As we all know, deer and cars are known to collide, resulting in the death of the animal and causing costly and dangerous damage to the vehicle. People are often injured, and occasionally are killed as in the sad case of Stanford grad student Daniel Strickland in September 2011.
While these accidents occur wherever humans and deer share space, I-280 is considered especially animal unfriendly. Rte 280 is surrounded by open space, which, while beautiful, provides expansive habitat and opportunities for deer to cross. Solutions have been proposed ranging from “deer-proof fencing” (hopefully more effective than the stuff deer gracefully leap over to get into our gardens!) to the possibility of constructing wildlife tunnels under the freeway. More moderate and near-term ideas include the possibility of aggressively trimming brush back from the road bed to give deer a clearer view of traffic before they leap into eternity, an option raised by Fraser Shilling, a director at the Road Ecology Center of UC Davis.
But which option might prove effective? Where do deer successfully – and unsuccessfully – try to cross the highway? Why have some deer obviously have the knack to navigate our roadways – with some deer spending more than ten years going back and forth along the very busy 280 – while some hapless animals don’t make it nearly that long? Researchers are investigating these questions by first tracking animal migration patterns along 280, which is why you might have seen them with their tranquilizer guns during a recent weekend.
In a project costing $300,000, three institutions (Caltrans, Fish and Game, and UC Davis) are studying these problems. They dart deer with tranquilizers and attach radio collars in an effort to build a comprehensive model of their migration patterns and to discover especially dangerous areas for them. The collars fall off after about six months.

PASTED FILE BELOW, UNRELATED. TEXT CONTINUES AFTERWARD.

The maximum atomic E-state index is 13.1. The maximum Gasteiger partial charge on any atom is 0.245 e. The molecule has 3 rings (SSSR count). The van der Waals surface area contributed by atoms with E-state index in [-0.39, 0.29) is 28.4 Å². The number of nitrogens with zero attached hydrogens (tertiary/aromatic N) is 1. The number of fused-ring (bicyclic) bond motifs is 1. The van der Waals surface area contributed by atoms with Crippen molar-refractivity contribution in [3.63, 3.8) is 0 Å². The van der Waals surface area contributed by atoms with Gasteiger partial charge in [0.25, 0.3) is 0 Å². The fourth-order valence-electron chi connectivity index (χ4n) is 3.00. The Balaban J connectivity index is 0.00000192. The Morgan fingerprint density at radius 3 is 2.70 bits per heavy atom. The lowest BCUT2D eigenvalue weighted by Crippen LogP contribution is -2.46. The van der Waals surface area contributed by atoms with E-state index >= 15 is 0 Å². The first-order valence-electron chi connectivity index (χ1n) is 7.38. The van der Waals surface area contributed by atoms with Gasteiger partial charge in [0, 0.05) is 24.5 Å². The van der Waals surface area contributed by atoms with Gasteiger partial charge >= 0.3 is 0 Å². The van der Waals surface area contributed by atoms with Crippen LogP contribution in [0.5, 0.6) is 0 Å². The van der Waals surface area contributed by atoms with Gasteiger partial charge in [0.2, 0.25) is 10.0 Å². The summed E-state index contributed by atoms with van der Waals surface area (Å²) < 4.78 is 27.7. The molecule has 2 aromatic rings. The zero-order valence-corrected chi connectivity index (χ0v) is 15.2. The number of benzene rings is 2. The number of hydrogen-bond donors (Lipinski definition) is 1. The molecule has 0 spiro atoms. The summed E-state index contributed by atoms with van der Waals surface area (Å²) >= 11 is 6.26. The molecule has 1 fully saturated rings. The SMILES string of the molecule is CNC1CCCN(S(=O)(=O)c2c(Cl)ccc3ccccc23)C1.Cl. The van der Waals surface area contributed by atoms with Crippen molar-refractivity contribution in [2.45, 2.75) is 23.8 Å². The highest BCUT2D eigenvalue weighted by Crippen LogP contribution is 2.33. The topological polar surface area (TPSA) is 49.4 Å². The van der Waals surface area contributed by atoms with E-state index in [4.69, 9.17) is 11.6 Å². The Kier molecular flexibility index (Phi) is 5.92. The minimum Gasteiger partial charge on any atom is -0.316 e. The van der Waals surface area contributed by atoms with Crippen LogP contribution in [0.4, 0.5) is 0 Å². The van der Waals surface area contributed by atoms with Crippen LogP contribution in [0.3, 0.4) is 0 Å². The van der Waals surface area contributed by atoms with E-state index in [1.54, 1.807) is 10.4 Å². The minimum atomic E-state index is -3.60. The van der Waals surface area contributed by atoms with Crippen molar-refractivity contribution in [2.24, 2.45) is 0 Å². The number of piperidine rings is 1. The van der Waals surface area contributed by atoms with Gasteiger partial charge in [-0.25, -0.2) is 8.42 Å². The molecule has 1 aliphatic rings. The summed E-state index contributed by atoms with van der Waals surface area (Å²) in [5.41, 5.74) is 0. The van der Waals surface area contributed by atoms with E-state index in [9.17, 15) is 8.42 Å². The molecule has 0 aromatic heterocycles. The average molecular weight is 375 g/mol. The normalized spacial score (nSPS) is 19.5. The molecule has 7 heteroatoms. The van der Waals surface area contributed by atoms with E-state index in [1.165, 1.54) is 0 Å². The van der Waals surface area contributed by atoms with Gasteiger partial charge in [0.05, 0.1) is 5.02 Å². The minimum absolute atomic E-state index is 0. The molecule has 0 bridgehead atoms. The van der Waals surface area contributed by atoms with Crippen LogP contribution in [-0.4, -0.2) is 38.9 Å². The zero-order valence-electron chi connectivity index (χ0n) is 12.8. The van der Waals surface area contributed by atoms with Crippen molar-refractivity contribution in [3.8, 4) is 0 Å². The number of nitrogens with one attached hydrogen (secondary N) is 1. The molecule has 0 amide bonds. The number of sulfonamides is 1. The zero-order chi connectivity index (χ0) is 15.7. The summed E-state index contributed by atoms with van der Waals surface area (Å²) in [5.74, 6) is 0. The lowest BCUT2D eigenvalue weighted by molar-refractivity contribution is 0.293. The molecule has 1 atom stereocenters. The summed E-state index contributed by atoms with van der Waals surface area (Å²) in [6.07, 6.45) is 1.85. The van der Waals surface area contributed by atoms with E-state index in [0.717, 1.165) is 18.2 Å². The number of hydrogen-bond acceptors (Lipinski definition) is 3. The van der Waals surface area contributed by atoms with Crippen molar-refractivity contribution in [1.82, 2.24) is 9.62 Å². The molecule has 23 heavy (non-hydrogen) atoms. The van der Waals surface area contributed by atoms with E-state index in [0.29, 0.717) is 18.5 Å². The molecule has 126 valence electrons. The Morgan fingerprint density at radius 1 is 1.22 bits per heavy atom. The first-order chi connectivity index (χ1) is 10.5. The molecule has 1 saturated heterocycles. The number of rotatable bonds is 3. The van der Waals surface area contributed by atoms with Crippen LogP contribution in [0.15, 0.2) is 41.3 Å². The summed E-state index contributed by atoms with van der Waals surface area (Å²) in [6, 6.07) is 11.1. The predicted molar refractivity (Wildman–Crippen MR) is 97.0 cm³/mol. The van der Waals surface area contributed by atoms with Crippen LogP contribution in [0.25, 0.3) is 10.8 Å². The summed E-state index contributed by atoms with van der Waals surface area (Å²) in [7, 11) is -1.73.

In addition, the Road Ecology Center aims to improve transportation systems by better information about where wildlife vehicle collisions occur, what animals are involved, on what kinds of roads collisions are frequent, and other data can help inform policy, management, and financial investment in reducing road kill. The California Roadkill Observation System (CROS) is a joint effort of the Road Ecology Center and the Information Center for the Environment. Their amazing mapping system shows where road kill has been reported. See also here and here.
The website allows volunteers to upload and retrieve data, like exact sighting locations, descriptions of wildlife, and photos. You can help by reporting your own observations. Data from the CROS can help researchers pinpoint “road kill hot spots” where animal crossing signs can alert drivers, or where structures such as culverts or wildlife overpasses may be considered.
In the two years since the observation projects have been on-going in California and Maine, more than 1,000 citizen scientists have reported seeing more than 20,000 bodies.
We certainly hope this work bears fruit, and sooner rather than later! We love our majestic furred friends – but on hillsides and in dappled glades, rather than dodging the morning commute!